Some people believe it takes a lot of education to write a book. But that is not true. Really all what it takes is imagination and good literacy skills. For example, I was born into a lower middle-class family and we only discussed academics when we did our homework.

Both my parents were dropouts. Yet today both are home-owners, thriving as self-employed people, trading time, products, and services for money. It does not take a lot of education to be a trader; just the ability to read and write plus basic arithmetic.

Likewise, I had only a secondary school education when I wrote my first two books in 2012. So it does not take a lot of education to write a book. But it does take a lot of reading, a love of books, a good dose of imagination and pure blind faith.

So should you be a self-published author? Do you truly belong in that category? If you don’t know what it takes to be a self-publisher yet, or if you’re just tuning in, please listen to this program again from the beginning.

If you asked me, I would say it depends on your goal and level of preparation, including how much blind faith you have.

The two questions to ask when you are ready to face the truth about self-publishing and if you should be a self-published author. “Can you count on it?” Or, “Will it count on you?”

If you’re self-publishing because you have something to say, you can count on it.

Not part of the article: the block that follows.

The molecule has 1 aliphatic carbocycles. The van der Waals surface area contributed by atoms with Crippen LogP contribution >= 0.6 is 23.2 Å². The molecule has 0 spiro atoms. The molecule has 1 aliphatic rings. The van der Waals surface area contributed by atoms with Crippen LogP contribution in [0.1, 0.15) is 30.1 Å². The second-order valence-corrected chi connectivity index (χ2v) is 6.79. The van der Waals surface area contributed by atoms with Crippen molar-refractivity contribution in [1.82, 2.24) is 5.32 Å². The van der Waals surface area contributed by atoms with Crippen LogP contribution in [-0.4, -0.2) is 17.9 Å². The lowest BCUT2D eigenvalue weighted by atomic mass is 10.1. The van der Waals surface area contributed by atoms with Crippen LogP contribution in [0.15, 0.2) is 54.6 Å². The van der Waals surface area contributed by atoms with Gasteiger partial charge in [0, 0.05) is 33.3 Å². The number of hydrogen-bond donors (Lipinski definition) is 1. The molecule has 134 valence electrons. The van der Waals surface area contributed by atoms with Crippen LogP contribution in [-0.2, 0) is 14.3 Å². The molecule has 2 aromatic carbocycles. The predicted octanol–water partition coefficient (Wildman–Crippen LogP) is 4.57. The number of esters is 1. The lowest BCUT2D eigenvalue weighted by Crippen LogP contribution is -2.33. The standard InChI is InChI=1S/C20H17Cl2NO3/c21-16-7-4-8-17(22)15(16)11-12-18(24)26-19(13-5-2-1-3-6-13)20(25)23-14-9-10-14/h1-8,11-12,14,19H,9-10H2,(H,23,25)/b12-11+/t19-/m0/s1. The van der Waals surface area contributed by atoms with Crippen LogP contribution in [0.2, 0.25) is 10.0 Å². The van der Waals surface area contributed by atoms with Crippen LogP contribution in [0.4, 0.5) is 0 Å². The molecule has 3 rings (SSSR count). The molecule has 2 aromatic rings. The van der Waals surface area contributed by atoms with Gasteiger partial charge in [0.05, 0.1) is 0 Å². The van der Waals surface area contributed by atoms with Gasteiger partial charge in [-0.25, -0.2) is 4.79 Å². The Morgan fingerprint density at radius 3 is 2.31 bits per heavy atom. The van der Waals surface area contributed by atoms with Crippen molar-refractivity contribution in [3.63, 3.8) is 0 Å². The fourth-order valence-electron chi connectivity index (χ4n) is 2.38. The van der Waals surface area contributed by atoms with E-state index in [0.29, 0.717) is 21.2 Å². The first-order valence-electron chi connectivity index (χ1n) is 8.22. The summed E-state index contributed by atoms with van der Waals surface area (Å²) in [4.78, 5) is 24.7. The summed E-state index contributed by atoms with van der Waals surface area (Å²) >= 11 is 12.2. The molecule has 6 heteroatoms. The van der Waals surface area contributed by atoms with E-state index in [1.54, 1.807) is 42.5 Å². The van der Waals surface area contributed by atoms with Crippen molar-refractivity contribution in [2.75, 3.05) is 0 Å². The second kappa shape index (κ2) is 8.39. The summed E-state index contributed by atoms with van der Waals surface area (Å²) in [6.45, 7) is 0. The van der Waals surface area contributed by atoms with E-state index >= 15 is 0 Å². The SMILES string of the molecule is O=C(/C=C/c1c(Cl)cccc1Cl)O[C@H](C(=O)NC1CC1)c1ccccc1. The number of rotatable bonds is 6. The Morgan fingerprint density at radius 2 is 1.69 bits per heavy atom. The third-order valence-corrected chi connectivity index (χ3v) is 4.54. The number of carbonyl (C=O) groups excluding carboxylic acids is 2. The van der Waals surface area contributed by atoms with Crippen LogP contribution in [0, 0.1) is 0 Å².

If you’ve got knowledge and experience that you want to share, you can count on it.

If you’re eloquent with words, you can count on it. If you don’t need external validation, and you’re not afraid of what people will say about you, you can count on it.

But if your goal is to make some fast money, it will count on you. If you’re seeking fame or popularity, it will count on you.

If you lack knowledge, imagination, expertise or experience, and you still want to be a self-published author, it will count on you.

If your goal is financial independence, it will count on you.

Now on the other hand. If you can count on it, it means that you can duplicate other people’s results by following their processes. If you can count on it, it means the popular narrative can be yours.

But if it will count on you, then it means what others have achieved is not relevant to your situation; it means that you will have to create or invent your path. If it will count on you, in other words, it means that you are on your own as far as what you’ve seen or heard about self-publishing.

Personally, I self-publish for the freedom and control it gives me. Self-publishing allows me to live and express myself as a truly free human being. So for me, it’s my choice of lifestyle more so than anything the mainstream media portrays.